Myths And the Middle Class
By Robert J. SamuelsonWednesday, December 27, 2006; Page A19
Almost all Americans see themselves as "middle class." To declare yourself middle class is to say you've succeeded without openly bragging that you're superior -- a no-no in a democratic culture. You're like everyone else, only a little more or less so.
Not surprisingly, a recent poll done for the Economic Policy Institute, a liberal think tank, finds that only 2 percent of Americans put themselves in the "upper class" and a mere 8 percent consider themselves "lower class." The large majority classify themselves as "upper-middle class" (17 percent) or "middle class" (45 percent). The rest (27 percent) see themselves as "working class," a stepping stone to the middle class.
Because the "middle class" isn't really the middle -- it's a huge blob -- describing how "it" feels and thinks is usually an act of simplification, exaggeration or invention. Yet that's routine because politicians and commentators want to show that they grasp the hopes and fears of everyday Americans.
The middle class today is said to be angry and anxious. It's worried about jobs, health insurance and retirement income. The EPI poll explores these discontents. Up to a point, it confirms conventional wisdom. One question asked respondents to agree with one of the following statements:
Most people today face increasing uncertainty about employment, with stagnant incomes, paying more for health care, taxes, and retirement, while those at the top have booming incomes and lower taxes.
Our economy faces ups and downs, but most people can expect to better themselves, see rising incomes, find good jobs and provide economic security for their families.
By an overwhelming 61 to 34 percent, respondents preferred the first statement. They didn't like oil companies (66 to 13 percent), drug companies (49 to 25 percent) and corporate CEOs (35 to 18 percent). One interesting exception to the anti-big-business sentiment was Wal-Mart, whose favorable rating (45 to 29 percent) almost equaled Social Security's (48 to 24 percent). Globalization wasn't especially popular either; by 59 to 32 percent, respondents favored more limits on imports.
So the middle class is furious, as portrayed. Well, not exactly. What's striking is the huge gap between people's views about "the economy" -- an abstraction -- and their own personal situations:
. Although only 32 percent rate the overall economy as "excellent" or "good," 52 percent judge their personal situation as excellent or good (35 percent said "fair" and 13 percent "poor").
. Most Americans (60 to 37 percent) think their own living standards are rising; parents of children under 18 overwhelmingly (54 to 24 percent) think the same will be true for their children.
. Almost 70 percent of Americans say they've attained or will attain the "American Dream," as they define it. More than half say success comes from a good education and hard work, not from connections (18 percent) or being born wealthy (13 percent).
Just as Americans often criticize public education but like their local school (or hate Congress while supporting the local congressman), they rationalize personal economic success with national economic shortcomings.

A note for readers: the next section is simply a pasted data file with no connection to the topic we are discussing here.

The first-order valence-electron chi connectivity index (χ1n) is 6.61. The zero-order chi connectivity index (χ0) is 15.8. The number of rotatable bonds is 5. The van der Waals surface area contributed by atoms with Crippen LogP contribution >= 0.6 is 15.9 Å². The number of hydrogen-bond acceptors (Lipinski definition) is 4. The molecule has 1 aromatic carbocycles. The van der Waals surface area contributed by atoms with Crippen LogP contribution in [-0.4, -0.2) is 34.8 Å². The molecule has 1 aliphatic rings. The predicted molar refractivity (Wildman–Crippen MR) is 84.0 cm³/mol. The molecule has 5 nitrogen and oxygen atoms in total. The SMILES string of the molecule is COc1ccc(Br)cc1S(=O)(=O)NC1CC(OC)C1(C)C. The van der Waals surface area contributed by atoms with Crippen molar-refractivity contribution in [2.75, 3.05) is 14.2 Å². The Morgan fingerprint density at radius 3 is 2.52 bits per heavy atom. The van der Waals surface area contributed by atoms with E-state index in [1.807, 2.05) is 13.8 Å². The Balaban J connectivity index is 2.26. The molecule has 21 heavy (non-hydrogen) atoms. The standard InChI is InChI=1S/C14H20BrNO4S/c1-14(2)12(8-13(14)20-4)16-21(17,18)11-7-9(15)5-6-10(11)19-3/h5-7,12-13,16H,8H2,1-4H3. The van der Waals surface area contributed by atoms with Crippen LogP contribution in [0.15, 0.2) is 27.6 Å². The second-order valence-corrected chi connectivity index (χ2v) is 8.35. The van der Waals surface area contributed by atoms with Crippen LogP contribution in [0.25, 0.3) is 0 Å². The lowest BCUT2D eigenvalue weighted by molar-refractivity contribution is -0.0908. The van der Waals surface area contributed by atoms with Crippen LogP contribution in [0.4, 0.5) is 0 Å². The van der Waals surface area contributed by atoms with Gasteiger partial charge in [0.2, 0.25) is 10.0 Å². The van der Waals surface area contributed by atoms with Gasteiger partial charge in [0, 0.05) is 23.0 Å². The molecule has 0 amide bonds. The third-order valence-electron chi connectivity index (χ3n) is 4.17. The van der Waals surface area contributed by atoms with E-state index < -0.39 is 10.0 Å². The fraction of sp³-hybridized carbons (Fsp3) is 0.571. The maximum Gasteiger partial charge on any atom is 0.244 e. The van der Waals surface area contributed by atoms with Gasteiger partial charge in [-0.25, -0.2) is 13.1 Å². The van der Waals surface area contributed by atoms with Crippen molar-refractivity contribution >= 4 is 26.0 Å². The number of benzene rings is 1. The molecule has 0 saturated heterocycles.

Both "conservative and liberal elites" are out of touch with typical Americans, say the pollsters who conducted the survey. Conservatives' focus on overall economic performance (say, gross domestic product) minimizes individuals' "hard work" to improve "their living standards against the odds." But liberals underestimate Americans' "emphasis on personal responsibility and overestimate the degree to which [people] see themselves as victims."
Maybe. But there's a simpler explanation for the confusion: Americans' optimism and perfectionism are constantly mugged by reality. Consider why this will continue.
People value stability and security. They also want higher incomes. Unfortunately, the two sometimes collide. In a recent book, "Economic Turbulence," three economists show that the constant turnover of companies and business locations ("establishments") improves economic growth -- but creates disruption and stress. In the five industries studied (trucking, computer chips, financial services, software and food stores), the productivity of the best establishments is often double that of the worst. Replacing the less efficient with the more efficient ultimately lowers costs and raises living standards.
Compounding the stress, the price of entry into the middle class is always rising. The more we can have, the more we must have. Keeping up with the Joneses is the curse of our advances and ambitions. Thirty years ago a middle-class existence didn't include central air-conditioning, computers, cellphones or cable television. It will soon include flat-panel TVs. Similarly, new drugs and surgeries raise the cost of health insurance, reducing coverage and take-home pay. From 1991 to 2005 the cost of fringe benefits (mainly health insurance) rose nearly twice as fast as wages.
Americans cannot escape these realities. The economy will remain precarious if it remains productive. The new technologies and products we celebrate inflict anxiety by redefining middle-class society. The causes of our success are also the sources of our stress. Of course, many of today's complaints (growing inequality, eroding health insurance) are legitimate and, to some extent, might be corrected. But the remedies -- assuming they didn't make matters worse -- would succeed only temporarily, because they would not erase the basic dilemma.
The middle-class "squeeze" never vanishes. Sometimes the economy so outperforms expectations (say, after World War II or during the late 1990s) that it creates a lull. But that merely elevates expectations to more unrealistic levels and ensures later disappointment. The economy pleases most people most of the time -- but can never please everyone all of the time.